If you’ve been deferred, you may be asking, “What now?” Luckily, I’ve got some answers (updated for this year’s very competitive EA pool).
Is it all over for me?
At MIT, a deferral isn’t just a “polite rejection.” Your application will once again be considered by the committee during regular action. You are at no advantage or disadvantage versus the regular action applications. We will admit the best applications we can during regular action, regardless of when the application was submitted. (A little historical data: last year, we admitted 289 deferred students during regular action, 295 the year before, 267 the year before that, and 326 the year before that)
What should I do now?
I recommend spending the next few weeks before January 1 working on regular action applications for other schools. You should still put the same energy and thought you put into your MIT application into your other applications.
[But MIT is my dream school, I can’t imagine being happy anywhere else!]
[This doesn’t apply to everyone, but occasionally some students become so focused on MIT they can’t see all the other amazing schools that are out there. For those students who are really attracted to MIT’s campus culture, I’ve found these students often are also happy at many other schools, including Caltech, Carnegie Mellon, Cooper Union, Harvey Mudd, Olin College, RPI, and the University of Chicago. For those students who particularly like the Boston area, you can also look at Boston College, Boston University, Brandeis University, Harvard University, Northeastern University, Tufts University, and Wellesley College, among others.]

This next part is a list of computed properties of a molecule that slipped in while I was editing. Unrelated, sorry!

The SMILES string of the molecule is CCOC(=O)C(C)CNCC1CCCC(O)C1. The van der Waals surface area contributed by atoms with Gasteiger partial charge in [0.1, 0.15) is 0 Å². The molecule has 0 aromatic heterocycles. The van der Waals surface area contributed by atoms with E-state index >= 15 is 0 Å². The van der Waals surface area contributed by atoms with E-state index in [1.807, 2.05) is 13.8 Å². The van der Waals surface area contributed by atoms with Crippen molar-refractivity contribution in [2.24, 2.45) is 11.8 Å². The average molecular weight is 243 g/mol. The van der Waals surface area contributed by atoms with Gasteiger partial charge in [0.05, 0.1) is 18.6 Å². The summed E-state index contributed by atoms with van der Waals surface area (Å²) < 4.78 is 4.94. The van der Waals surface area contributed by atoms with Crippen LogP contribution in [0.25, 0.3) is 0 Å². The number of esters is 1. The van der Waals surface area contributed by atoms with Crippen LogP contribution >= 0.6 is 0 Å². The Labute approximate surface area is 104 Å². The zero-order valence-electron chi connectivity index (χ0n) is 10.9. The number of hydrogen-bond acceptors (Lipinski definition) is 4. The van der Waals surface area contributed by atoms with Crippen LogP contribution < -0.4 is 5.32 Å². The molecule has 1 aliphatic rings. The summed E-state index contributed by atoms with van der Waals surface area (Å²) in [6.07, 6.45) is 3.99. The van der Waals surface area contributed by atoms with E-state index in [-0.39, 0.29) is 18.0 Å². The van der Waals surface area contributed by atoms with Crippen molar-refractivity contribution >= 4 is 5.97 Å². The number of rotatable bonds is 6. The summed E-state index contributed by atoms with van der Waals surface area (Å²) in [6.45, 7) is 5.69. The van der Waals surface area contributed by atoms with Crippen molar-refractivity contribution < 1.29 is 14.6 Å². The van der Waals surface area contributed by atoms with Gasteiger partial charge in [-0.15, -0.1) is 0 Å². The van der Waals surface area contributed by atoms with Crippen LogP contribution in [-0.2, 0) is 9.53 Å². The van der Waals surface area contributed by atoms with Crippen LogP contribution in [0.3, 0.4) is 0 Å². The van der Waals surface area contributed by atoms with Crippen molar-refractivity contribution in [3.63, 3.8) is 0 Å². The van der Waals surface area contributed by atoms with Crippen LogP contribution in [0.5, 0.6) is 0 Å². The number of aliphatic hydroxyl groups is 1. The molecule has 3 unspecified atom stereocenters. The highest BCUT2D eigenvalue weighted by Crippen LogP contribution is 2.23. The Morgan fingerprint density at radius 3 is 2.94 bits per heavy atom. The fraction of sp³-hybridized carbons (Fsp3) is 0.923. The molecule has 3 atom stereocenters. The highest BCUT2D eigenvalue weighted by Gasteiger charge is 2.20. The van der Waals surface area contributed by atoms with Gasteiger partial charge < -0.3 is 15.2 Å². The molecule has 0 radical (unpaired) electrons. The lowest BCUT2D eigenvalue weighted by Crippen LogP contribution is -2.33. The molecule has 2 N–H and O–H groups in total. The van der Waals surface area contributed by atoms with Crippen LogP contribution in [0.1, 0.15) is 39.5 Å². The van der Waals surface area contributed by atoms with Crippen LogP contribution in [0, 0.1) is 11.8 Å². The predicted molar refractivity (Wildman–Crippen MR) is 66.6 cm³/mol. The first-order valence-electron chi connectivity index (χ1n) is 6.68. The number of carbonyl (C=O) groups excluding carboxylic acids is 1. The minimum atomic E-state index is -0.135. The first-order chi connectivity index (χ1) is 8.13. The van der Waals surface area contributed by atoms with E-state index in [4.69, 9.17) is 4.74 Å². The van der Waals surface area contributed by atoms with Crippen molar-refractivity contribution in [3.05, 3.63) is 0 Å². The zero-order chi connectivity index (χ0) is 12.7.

Should I send in extra materials?
The only thing we ask that you send in is the midyear grade report. You can download one off of the MyMIT website if you need one. Your semester grades are very important so keep working hard. We’d like this report as soon as possible after your grades are available; by the beginning of February would be great, but definitely by the end of February.
You may also want to keep us up-to-date with any news in your life. This is not required nor is it expected, but if anything exciting happens definitely let us know. It’s best if you send any such letter by the end of January, but you may keep us in the loop through the time we mail regular action decisions in mid-March.
Should I send in a whole new version of my application, or all new essays?
No. You do not need to “improve” your application, or redo/edit/modify part or all of your application. You were deferred because your application was already strong enough to make you a contender in the Regular Action round. Let your application stand.
What about extra essays, recommendations, etc?
You may send along anything (such as…) that you feel would be helpful to the committee. We do not expect or require any of these things. Simply sending in additional materials does not by itself increase your chances of admission.
What other advice do you have?
You should check in with your guidance/college counselor. Often, their years of experience provide wisdom and insight into your particular situation. They’re more than welcome to give our office a call if our decision isn’t consistent with their experience, or just to talk about the process.
Can I call admissions to find out The Reason why I was deferred?
If you call in, we will not be able to tell you “the reason” why you were deferred, or “what needs to be improved,” simply because things are much more complex than just one reason why you were deferred. Usually, when I take a call from a deferred applicant, there’s nothing that I see to be lacking or needing improvement — most of our deferred students submitted very strong applications, the kinds of applications any school (including MIT) would love to have in their student body. Honestly.
I’m glad to see from the comments that most of you, while understandably disappointed, are remaining upbeat, continuing to work on other applications, and knowing that one year from now, you’ll be getting ready to take a holiday break from some really amazing school (maybe MIT) to spend some quality time with loved ones. Being an optimist, I know that things always turn out well in the end.